Raleigh Murder Trial Ends in Conviction
Raleigh Woman Convicted of Killing Her Husband
It took only 3 hours of deliberations for jurors to convict Joanna Madonna of the murder of her husband, Jose Perez. Madonna was then immediately sentenced by the judge to life in prison without the possibility of parole. Ms. Madonna, a former schoolteacher who was working in the office of a local defense attorney at the time she was accused of murdering Mr. Perez, has been at the center of a trial that ended on September 28th, 2015 with her being found guilty of first degree homicide.
Madonna killed her husband in June 2013. Almost from the start, she admitted to her role in her husband’s death but maintained that it was an act of self-defense and not a premeditated killing. Unusually for a criminal trial, Ms. Madonna took the stand in her own defense and testified over the course of several days. Ms. Madonna stated that her life had been one of hardship, including dealing with parents who abused her and numerous occurrences of sexual exploitation from the time she was 5 up through her teen years.These experiences led to her abusing drugs and alcohol, and also contributed to her responses of the night of her husband’s death.
Madonna alleged that the victim was violent and abusive towards her, and would regularly threaten to kill himself if she left him. During her testimony, the defendant said that on the night of Perez’s death, Perez threatened her with a gun, but the gun went off and hit Perez instead. According to Ms. Madonna’s account, this enraged Mr. Perez and caused him to attempt to strangle her. Only then, testified the defendant, did she act to defend herself.
Attorneys for Ms. Perez played up the idea that Perez’s death was not intentional nor was it pre-planned, rather it was a case of self-defense. In the defense’s 90 minute closing statement, attorney Deonte Thomas said that Madonna made one key mistake after she stabbed her husband – she failed to pick up the phone and call police. If Ms. Madonna had involved police from the start, argued Thomas, then there would be a much different conversation occurring. Thomas highlighted a lifelong history of poor choices on Madonna’s part, citing multiple failed marriages in addition to struggles with substance abuse. Under that set of facts, Ms. Madonna should not be convicted of murder on the basis of her faulty decision-making skills.
The prosecution was skeptical of Ms. Madonna’s claims. Perez’s body was found dumped in a ditch on the outskirts of Falls Lake and was riddled with at least a dozen stab wounds. A doctor testified that Jose Perez’s physical condition prior to his death was not such that he could have attacked Madonna, as Perez’s health was poor and that sort of strenuous activity would have been challenging at best. The doctor’s account supported the prosecution’s theory of the case, which was Ms. Madonna had tired of her older, ailing husband and wished to do away with him so that she could get on with her life. Dr. Robert Falge, who was one of Jose Perez’s treating physician, said that the deceased suffered from numerous health issues such as back pain, arthritis, heart disease, and diabetes. Before his death, his health was so poor that Perez had difficulty walking by himself.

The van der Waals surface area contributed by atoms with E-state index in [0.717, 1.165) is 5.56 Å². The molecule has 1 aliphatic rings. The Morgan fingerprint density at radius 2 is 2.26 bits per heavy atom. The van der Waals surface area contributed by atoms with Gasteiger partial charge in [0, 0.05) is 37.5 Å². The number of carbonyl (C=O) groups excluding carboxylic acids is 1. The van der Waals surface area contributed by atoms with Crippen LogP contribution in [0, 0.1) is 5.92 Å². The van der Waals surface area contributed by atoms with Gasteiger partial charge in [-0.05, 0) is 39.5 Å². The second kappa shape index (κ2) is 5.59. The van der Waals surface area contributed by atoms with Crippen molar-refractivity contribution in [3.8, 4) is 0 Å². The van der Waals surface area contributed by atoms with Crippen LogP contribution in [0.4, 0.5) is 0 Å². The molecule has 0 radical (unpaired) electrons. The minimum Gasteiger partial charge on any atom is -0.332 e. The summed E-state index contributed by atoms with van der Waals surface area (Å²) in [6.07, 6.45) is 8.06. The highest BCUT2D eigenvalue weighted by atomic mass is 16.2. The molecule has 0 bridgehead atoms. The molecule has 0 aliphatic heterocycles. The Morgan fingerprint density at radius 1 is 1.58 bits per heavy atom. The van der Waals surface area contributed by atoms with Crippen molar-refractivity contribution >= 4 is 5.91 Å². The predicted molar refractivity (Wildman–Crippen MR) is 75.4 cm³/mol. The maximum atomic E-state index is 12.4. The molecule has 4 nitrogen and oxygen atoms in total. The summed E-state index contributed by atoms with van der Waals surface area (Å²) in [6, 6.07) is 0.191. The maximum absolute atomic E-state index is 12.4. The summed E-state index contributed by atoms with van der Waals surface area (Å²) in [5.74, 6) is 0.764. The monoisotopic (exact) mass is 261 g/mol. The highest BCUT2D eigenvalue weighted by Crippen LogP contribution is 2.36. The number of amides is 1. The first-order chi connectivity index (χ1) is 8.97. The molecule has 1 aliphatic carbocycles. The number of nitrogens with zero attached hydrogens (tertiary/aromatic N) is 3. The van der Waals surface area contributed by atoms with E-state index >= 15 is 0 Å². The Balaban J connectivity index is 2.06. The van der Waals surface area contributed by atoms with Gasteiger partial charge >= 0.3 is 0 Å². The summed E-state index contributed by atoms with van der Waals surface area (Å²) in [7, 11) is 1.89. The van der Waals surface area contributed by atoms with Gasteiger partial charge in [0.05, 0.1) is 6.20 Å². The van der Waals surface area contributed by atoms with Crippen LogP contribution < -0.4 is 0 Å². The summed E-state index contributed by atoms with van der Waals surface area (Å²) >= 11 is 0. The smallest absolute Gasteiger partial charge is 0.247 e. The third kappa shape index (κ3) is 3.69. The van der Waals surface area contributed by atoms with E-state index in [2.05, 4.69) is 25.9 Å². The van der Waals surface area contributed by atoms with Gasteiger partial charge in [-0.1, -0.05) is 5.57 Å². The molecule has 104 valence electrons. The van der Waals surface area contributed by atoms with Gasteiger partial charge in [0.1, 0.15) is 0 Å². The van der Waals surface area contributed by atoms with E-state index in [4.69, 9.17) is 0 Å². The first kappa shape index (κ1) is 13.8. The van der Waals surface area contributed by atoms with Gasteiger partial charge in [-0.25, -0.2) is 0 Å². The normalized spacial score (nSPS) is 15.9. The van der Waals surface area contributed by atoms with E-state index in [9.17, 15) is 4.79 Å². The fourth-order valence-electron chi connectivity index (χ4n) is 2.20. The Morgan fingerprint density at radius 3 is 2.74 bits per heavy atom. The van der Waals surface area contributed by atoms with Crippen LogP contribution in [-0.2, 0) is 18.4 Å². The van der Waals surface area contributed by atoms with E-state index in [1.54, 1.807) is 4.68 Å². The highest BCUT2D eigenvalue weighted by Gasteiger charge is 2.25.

Police officers who first questioned Ms. Madonna about her husband’s demise recounted suspicious behavior on her part during the investigation. Wake County Sheriff’s Detective Brian Gay noted that when informed that her husband’s body had been found, Ms. Madonna immediately covered her face and fell to the ground sobbing. However, upon closer examination, she did not shed any actual tears. Further, she initially lied to family about Perez’s whereabouts, claiming that he had left for Florida. These behaviors spoke less to a woman who killed a man because she feared for her life and more to the behavior of someone who intended to kill her husband (and now was attempting to cover it up).
At the end of the day, the jury decided to convict Joanna Madonna. While this trial was certainly followed closely in local media (as have others in the past), no one in this office watched the trial in depth, so we don’t feel qualified to comment as to Ms. Madonna’s guilt or innocence. Suffice to say, the situation was one that Ms. Madonna deemed important enough to warrant a trial in her own defense as opposed to taking a plea bargain, and we by all means respect that sacred constitutional right.It seems that her attorneys fought their hardest for her, and even though she was found guilty, we hope that she was given the full benefit of a fair judicial process. After all, most days that is all any of us in the criminal justice system can hope for.